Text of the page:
Cancers which have been written off as “undruggable” by scientists because they appear impervious to conventional treatments have had their growth slowed or even reversed by an experimental new drug.
Lab experiments with lung, skin, colon and pancreatic cancer cells found the recently discovered drug could drastically slow their growth, with similar effects seen in test in animals.
It works by targeting a major pathway in cancer growth where DNA mutations have broken the system for telling cells when to start and stop dividing, jamming it on and sending growth into overdrive.
This can happen in a variety of ways and these defects – in the RAS/MAPK cell division pathway – are found in around half of all human cancer cases, but no drug has yet been able to target them.
“RAS/MAPK is one of the most important cancer signalling pathways, but so far most attempts to develop targeted drugs against this pathway have ended in failure, which has led some people to start calling it a ‘holy grail’ of cancer therapy,” said Dr Trever Bivona, senior author of the study in Nature Cell Biology and an oncologist at the University of California in San Francisco.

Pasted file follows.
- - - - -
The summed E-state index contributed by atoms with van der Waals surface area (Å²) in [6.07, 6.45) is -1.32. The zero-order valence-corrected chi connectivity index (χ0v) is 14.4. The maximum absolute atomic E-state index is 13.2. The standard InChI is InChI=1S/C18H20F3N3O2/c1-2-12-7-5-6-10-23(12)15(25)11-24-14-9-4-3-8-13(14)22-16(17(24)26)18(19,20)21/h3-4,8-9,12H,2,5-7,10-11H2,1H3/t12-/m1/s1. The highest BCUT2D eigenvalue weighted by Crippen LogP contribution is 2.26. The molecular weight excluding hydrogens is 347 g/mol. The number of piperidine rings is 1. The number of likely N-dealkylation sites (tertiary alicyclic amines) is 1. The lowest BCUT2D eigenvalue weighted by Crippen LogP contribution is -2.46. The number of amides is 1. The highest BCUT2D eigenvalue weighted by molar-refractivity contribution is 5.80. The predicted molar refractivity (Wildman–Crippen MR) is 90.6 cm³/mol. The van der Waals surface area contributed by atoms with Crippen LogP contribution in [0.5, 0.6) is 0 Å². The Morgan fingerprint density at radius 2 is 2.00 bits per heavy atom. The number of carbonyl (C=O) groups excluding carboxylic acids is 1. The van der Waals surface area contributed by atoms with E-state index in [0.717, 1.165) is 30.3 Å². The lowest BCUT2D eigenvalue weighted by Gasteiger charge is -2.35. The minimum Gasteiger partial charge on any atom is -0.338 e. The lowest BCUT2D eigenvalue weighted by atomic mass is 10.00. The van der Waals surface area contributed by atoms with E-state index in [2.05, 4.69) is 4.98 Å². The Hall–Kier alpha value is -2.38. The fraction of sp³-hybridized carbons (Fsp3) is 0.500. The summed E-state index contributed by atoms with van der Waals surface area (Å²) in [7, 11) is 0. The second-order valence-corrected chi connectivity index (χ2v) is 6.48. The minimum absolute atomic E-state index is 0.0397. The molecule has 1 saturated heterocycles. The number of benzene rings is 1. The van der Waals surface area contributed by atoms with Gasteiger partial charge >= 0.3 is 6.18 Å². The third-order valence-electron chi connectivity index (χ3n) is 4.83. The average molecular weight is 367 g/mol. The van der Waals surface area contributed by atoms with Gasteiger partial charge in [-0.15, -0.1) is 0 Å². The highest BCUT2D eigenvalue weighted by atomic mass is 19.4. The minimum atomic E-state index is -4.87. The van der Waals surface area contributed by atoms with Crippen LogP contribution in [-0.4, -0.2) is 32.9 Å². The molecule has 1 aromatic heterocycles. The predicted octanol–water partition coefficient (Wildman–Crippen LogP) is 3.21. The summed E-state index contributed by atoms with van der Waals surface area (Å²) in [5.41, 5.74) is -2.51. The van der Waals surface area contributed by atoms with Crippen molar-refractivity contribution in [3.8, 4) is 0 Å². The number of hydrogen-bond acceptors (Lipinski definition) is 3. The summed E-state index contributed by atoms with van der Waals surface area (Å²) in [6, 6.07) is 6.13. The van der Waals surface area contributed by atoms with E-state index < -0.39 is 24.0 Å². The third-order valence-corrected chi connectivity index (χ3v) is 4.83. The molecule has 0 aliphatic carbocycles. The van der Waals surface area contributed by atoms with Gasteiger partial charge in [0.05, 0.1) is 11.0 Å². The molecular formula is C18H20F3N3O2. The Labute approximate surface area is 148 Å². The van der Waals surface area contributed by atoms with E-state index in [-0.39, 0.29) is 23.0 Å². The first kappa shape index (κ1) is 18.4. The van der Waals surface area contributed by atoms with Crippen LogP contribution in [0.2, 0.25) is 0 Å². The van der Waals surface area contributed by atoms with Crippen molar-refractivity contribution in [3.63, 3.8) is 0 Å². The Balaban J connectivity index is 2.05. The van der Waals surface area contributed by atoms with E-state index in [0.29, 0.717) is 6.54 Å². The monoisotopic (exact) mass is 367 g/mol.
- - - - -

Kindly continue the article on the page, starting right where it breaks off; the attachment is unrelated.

Instead of targeting the cells to prevent this rampant growth, Dr Bivona and his team identified that in some of these cancers, cells are simply hypersensitive to growth signals.
This is driven by a molecule called SHP2, which switches on the growth pathway and a drug which can block this step could prevent the whole chain of unchecked cell division from launching.
In a partnership with the drug discovery group Revolution Medicines, they trialled new chemicals on various cell types and found one, called RMC-4550 could drastically slow growth, or even kill cancer cells.
“We were able to demonstrate that this compound successfully suppressed the RAS pathway in the rodent tumour models and that this not only slowed tumour growth but even led to tumour regression in some cases, with minimal side effects in the animals,” Dr Bivona said.
“This was very exciting to me because it meant that the compound was not just arresting cell growth but actually killing cancer cells.”
Revolution Medicines is now hoping to launch human trials next year, first to test if the drug is safe and whether its effects are replicated.
“The implications of being able to block SHP2 are broad and may extend to more types of cancer than seen in the present study,” Dr Bivona added. “Almost every major oncogene I can think of coopts this pathway in one way or another, and many of these cancers currently have no effective targeted therapies or eventually develop resistance to available targeted therapies.”
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